What You’ll Need: Aluminum cans (2), scissors, packaging tape/duct tape, felt-tip pen, sandpaper

While the wallet chain may not be your style, we still thought it was a super-easy and creative idea using soda can tabs. You’ll need to drink a lot of pop for this one – at least 132 cans, depending on the length of your chain. Instructables suggests visiting a local recycling center if you want to skip the obscene amount of soda ingestion.

What You’ll Need: Soda can tabs (132-152), heavy-duty wire cutters, key rings (1-2)

3. The Heat is On

Those attempting this project should use extreme caution. The video below shows how to create a fully functioning stove from two aluminum cans. While the project may sound complicated, the materials needed are basic and can be found in the average household. Bonus: The stove’s portability makes it ideal for your next camping trip. And forget that hot plate – this stove’s small size fits into the tiniest of studio apartments.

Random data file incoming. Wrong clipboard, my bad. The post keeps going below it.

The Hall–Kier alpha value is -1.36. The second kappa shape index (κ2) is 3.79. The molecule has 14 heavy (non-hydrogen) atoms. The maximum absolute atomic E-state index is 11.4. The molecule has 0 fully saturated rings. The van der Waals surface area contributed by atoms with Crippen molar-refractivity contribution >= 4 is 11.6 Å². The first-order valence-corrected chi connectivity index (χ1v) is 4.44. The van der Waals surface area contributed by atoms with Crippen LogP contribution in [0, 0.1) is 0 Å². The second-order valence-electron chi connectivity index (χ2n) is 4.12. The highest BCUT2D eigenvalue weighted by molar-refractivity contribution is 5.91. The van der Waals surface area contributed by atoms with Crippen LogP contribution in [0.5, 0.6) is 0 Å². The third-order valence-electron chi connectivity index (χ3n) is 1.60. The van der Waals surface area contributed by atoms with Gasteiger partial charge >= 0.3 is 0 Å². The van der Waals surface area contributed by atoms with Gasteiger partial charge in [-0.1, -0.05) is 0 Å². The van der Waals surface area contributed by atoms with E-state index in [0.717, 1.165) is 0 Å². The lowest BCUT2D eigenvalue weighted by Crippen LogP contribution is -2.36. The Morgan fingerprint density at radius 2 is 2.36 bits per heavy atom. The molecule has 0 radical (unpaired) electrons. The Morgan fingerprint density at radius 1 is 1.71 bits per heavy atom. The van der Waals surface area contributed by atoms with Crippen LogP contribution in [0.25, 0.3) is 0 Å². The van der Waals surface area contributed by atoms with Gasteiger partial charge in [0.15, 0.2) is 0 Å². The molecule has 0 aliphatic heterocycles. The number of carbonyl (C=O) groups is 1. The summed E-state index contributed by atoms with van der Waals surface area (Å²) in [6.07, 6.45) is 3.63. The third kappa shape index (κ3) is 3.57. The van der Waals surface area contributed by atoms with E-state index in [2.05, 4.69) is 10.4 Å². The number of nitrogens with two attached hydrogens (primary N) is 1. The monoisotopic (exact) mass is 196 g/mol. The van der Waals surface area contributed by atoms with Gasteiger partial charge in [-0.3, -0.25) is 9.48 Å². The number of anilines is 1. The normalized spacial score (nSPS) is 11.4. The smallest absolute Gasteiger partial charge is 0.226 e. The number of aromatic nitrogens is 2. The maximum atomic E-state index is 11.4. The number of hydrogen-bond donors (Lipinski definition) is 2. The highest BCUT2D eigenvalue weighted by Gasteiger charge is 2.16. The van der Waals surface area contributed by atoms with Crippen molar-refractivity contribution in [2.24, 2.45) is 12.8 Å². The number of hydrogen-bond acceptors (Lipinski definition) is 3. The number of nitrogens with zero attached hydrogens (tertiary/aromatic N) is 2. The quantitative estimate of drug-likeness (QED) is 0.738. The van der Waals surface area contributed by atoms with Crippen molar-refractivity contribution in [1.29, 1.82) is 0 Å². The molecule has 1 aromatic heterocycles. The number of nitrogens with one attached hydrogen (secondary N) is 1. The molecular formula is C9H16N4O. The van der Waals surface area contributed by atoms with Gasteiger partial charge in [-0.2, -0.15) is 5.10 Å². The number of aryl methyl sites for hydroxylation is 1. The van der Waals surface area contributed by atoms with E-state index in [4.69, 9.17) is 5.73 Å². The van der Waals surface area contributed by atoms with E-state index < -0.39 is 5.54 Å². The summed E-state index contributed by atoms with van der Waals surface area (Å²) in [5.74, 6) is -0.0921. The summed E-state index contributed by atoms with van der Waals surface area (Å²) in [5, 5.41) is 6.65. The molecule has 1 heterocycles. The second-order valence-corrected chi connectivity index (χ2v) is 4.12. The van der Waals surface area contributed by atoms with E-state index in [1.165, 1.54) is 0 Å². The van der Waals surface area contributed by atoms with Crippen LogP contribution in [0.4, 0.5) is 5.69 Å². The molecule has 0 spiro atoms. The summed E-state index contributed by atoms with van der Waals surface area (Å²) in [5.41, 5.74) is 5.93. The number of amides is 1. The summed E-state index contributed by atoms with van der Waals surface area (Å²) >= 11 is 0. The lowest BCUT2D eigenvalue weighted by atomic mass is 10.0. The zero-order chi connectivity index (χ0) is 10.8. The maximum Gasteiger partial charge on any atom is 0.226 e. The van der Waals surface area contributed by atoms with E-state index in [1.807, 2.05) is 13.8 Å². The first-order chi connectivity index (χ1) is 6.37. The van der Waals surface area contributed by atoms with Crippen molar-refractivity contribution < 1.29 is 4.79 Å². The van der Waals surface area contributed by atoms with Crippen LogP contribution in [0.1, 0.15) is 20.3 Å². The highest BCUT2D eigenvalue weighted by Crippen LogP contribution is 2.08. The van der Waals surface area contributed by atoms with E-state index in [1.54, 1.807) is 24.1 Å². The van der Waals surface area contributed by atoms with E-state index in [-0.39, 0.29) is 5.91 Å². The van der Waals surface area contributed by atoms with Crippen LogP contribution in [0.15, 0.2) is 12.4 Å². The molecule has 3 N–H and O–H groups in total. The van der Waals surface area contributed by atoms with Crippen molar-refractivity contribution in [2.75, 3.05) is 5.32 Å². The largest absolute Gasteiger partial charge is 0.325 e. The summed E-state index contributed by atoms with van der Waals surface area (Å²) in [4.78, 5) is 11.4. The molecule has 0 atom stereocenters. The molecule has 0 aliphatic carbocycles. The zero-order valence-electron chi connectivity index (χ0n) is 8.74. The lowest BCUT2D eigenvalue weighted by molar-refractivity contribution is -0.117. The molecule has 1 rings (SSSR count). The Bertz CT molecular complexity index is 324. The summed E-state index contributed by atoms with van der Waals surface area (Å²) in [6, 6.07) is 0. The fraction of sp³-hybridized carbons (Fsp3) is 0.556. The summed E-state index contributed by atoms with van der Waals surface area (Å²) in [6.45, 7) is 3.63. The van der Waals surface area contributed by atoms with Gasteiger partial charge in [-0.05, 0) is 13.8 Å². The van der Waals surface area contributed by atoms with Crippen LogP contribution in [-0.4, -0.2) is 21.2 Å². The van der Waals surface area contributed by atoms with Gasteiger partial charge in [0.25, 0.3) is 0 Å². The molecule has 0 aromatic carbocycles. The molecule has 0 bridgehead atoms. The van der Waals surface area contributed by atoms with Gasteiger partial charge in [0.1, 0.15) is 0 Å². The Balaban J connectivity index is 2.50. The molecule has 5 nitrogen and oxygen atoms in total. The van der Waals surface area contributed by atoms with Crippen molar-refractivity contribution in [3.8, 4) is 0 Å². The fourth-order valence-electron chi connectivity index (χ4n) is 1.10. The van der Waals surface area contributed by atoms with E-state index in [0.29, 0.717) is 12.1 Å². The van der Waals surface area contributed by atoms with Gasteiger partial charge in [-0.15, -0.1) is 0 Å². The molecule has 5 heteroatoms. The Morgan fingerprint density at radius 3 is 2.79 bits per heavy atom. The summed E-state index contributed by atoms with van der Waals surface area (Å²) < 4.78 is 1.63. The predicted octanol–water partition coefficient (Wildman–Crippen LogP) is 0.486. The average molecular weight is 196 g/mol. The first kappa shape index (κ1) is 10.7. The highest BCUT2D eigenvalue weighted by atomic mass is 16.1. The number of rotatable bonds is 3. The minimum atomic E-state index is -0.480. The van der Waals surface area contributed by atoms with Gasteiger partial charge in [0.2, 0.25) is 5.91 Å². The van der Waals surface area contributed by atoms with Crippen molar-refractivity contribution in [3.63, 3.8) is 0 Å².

What You’ll Need: Aluminum cans (2), high-temperature tape, push pins or drill, marking pin, scissors, ruler, utility knife, OPTIONAL: rubber bands, sandpaper, metal file

4. Holiday Time

So, you’ve finally climbed up to the attic and dusted off the box of holiday decorations, only to find that your ceramic Santa smashed some of your favorite glass ornaments. Instead of spending time and money on new ornaments, simply make a trip to your recycling bin. Little House in the Suburbs suggests creating original ornaments from aluminum cans.